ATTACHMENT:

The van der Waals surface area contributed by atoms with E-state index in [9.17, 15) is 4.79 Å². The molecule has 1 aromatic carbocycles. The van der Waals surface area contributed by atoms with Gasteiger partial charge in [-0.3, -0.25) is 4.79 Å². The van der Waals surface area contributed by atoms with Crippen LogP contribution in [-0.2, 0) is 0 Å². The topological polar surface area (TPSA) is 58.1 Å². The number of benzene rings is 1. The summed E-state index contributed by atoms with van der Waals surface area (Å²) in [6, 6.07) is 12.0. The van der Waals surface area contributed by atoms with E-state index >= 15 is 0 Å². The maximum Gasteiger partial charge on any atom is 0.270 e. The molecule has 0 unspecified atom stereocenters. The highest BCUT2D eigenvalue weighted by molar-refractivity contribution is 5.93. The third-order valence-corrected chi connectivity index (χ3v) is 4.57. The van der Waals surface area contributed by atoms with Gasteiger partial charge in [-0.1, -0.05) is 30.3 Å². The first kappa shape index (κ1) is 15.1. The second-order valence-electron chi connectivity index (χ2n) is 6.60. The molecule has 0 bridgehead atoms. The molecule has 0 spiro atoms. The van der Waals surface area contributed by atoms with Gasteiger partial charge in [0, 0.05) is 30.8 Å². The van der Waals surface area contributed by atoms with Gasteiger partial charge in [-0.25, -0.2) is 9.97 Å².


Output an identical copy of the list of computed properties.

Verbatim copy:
The van der Waals surface area contributed by atoms with E-state index in [9.17, 15) is 4.79 Å². The molecule has 1 aromatic carbocycles. The van der Waals surface area contributed by atoms with Gasteiger partial charge in [-0.3, -0.25) is 4.79 Å². The van der Waals surface area contributed by atoms with Crippen LogP contribution in [-0.2, 0) is 0 Å². The topological polar surface area (TPSA) is 58.1 Å². The number of benzene rings is 1. The summed E-state index contributed by atoms with van der Waals surface area (Å²) in [6, 6.07) is 12.0. The van der Waals surface area contributed by atoms with E-state index >= 15 is 0 Å². The maximum Gasteiger partial charge on any atom is 0.270 e. The molecule has 0 unspecified atom stereocenters. The highest BCUT2D eigenvalue weighted by molar-refractivity contribution is 5.93. The third-order valence-corrected chi connectivity index (χ3v) is 4.57. The van der Waals surface area contributed by atoms with Gasteiger partial charge in [-0.1, -0.05) is 30.3 Å². The first kappa shape index (κ1) is 15.1. The second-order valence-electron chi connectivity index (χ2n) is 6.60. The molecule has 0 bridgehead atoms. The molecule has 0 spiro atoms. The van der Waals surface area contributed by atoms with Gasteiger partial charge in [0, 0.05) is 30.8 Å². The van der Waals surface area contributed by atoms with Gasteiger partial charge in [-0.25, -0.2) is 9.97 Å².